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Newport a boon for WoodenBoat Show

With 2005 attendance at 6,500, organizers are already planning next year’s show for the same location

With 2005 attendance at 6,500, organizers are already planning next year’s show for the same location

Droves of wooden-boat enthusiasts from all over New England gathered in August at the Newport Yachting Center in downtown Newport, R.I., for the 14th annual WoodenBoat Show. So many people showed up (an estimated 6,500), show producers say the turnout more than doubled the attendance for the previous year.

“The show was fabulous,” says Carl Cramer, show manager and publisher of WoodenBoat magazine. “We had about 60 boats on display in the water and about 40 on land. I think everyone involved had a really good time. All the responses we received about the show were positive.”

Al Garcia, of Attleboro, Mass., drove nearly 50 miles to Newport with his wife and child to make it to the show. “I’ve always been into boats, and carpentry is a big hobby of mine. I figured why not combine the two and go to the WoodenBoat show,” Garcia explains. “I was able to get information on everything I was interested in, and had a good time, too.”

Tiverton, R.I., native Tim Byrne’s favorite part of the show was seeing the old wooden boats. “Getting to see a sailboat is great but the wooden ones are the best,” he says. “It’s nice to see all the old boats kept in such great condition.”

On display were boats like Goshawk, a 76-foot Spirit of Tradition sloop built by Rockport Marine and the Brooklin Boat Yard; Elsie, Covey Island Boatworks’ 57-foot Herreshoff Tioga/Bounty design ketch; and YNOT, a power yacht built by the LeDonne family of Pittsburgh, Pa.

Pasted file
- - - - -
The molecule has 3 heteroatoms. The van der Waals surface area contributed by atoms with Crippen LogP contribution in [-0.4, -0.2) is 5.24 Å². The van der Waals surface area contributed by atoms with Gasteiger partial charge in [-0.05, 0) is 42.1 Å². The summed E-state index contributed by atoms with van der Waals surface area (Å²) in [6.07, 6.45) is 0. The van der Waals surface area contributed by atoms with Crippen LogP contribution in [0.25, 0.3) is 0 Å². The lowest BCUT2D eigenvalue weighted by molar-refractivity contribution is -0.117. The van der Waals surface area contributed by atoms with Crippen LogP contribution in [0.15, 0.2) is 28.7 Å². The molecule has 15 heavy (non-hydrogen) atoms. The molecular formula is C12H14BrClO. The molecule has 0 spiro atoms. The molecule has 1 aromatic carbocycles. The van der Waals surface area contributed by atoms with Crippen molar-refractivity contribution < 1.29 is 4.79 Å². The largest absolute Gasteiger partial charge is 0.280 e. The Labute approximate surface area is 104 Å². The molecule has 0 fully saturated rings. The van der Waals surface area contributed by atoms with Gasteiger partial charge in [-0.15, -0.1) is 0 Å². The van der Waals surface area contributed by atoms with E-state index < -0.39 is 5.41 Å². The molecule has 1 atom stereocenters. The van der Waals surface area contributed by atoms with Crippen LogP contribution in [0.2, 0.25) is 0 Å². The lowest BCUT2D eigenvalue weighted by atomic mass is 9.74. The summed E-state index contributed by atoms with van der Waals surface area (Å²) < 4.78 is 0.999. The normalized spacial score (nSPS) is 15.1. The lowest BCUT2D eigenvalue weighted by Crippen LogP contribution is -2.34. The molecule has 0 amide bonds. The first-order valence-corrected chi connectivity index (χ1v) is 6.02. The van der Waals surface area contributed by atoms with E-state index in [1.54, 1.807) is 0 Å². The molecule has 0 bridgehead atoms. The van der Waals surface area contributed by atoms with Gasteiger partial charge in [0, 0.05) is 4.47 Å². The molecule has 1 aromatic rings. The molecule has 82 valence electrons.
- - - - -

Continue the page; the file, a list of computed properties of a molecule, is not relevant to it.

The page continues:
In addition to perusing the collection of wooden boats, visitors checked out more than 150 marine vendors hawking their nautical wares, and participated in numerous free demonstrations. One was the Block Island Maritime Institute’s Family BoatBuilding program. Instructors guided participants, who used pre-cut parts, through the process of building a wooden skiff. The participants then set off in their new wooden boat on its maiden voyage.

Other demonstrations included students of the International Yacht Restoration School in Newport teaching onlookers how to bend planks with steam, and a Massachusetts boatbuilder who demonstrated how to make a half-model.

The WoodenBoat Show was first held at the Newport Yachting Center in 1992. Since then the show has been held in various locations including the Mystic Seaport in Mystic, Conn.; in Southwest Harbor, Maine; and in St. Michael’s, Md.

This year’s WoodenBoat show was such a success, organizers say, they expect to keep the show at the Newport Yachting Center next year, too. “In our 14 years of producing the WoodenBoat Show, this year’s event ranks right up with the top three, delivering everything a wooden boat fan could wish for: great boats, terrific exhibitors, informative demonstrations, perfect weather and a beautiful venue,” Cramer says.